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Wow, yeah, I've read reports about people who can do that, but I don't know anyone personally.

For a while I'd occasionally try learning Morse to pass the test, but eventually they just dropped the requirement. Even though I have my General, I still haven't gotten on the air! I'd imagine I'd end up using PSK31 frequently, after all, I'm accustomed to online chat.
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From:orv
Date:April 6th, 2008 08:52 pm (UTC)
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Oddly, my computer geekery and my amateur radio geekery don't cross-pollinate much. I dabbled a bit in packet but sort of lost interest. It probably says something that the period in college during which I operated the most was when the campus radio club sent their very fancy, modern transceiver in for repair and temporarily replaced it with a Heathkit HW-101. I think maybe for me the charm of amateur radio is how much you can do with simple equipment.
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From:thecanuckguy
Date:April 7th, 2008 04:44 pm (UTC)
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What is it with amateur radio and furries? There's you two, and I know two others! (Plus my dad is a ham, I know several through him, as well as I studied for the amateur exam but don't have the head for electronic stuff unfortunately. None of the people mentioned in these brackets though are "furries", however.) That seems like a high percentage, really. (Makes me wonder if all the callsigns that read W#FUR (or, up here, VE#FUR) are taken. ;)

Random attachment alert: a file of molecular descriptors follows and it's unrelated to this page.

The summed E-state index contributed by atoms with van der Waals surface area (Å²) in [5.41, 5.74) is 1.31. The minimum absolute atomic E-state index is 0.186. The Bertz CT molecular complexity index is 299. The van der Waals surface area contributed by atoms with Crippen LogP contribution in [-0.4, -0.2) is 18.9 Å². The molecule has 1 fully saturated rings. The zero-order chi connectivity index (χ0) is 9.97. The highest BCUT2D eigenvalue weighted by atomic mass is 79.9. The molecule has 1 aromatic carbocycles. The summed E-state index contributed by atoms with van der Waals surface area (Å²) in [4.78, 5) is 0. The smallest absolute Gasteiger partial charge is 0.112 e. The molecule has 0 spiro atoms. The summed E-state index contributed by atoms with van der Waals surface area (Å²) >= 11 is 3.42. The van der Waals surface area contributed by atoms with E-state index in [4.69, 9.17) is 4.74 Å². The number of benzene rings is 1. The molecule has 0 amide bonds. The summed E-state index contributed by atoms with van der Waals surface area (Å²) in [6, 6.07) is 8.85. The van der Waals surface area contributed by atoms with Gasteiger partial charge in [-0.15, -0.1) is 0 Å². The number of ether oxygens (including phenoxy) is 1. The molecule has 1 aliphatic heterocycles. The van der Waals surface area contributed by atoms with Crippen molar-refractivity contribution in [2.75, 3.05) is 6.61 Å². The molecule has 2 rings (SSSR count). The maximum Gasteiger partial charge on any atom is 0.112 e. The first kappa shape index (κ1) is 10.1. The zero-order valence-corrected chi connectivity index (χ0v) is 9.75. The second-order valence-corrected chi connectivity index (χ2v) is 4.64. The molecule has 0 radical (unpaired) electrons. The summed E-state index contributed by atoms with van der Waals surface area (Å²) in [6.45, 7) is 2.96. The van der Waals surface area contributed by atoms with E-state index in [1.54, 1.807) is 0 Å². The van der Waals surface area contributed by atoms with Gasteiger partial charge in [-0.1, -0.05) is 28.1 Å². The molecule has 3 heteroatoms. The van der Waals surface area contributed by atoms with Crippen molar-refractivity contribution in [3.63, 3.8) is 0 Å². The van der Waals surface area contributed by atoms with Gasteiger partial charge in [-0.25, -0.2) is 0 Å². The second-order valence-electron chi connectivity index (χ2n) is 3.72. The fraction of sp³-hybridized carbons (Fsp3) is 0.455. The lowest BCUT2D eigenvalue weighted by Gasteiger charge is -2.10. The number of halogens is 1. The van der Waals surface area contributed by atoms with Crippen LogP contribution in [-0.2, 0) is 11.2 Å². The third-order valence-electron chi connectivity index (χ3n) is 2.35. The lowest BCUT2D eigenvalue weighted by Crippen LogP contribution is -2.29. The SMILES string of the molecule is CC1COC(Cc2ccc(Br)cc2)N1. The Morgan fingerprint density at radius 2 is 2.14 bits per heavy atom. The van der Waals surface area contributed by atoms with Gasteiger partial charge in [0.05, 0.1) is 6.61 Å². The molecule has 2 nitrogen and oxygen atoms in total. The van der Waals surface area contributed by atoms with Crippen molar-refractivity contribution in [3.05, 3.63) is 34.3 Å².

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From:orv
Date:April 7th, 2008 05:11 pm (UTC)
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I think it's the general high level of techno-geekery in the furry fandom.
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From:kinkyturtle
Date:April 6th, 2008 06:12 pm (UTC)
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Yeah, but typing out "di-dah-dit" would waste space!
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From:kinkyturtle
Date:April 6th, 2008 06:13 pm (UTC)
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Also I've got a possible idea for a cartoon in my head. Sefo and KT are stranded on a boat or an island or something, and they have a radio, so Sefo tells KT to radio for help. KT switches on the radio and starts speaking into the mike: "Dididit dahdahdah dididit!"
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From:ex_tjcoyote112
Date:April 6th, 2008 06:49 pm (UTC)
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hehee, that sure sounds like something KT would do!

One wonders... would KT's nostrils stick to their canonical pattern, or would they open and close in time to the morse?
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From:deckardcanine
Date:April 7th, 2008 05:51 pm (UTC)
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OT: I thought of you when I read of the latest Pulitzer winners. Some of the awards pleased me, especially the Feature Writing award to Gene Weingarten. Less pleasing was the Editorial Cartooning award to Michael Ramirez.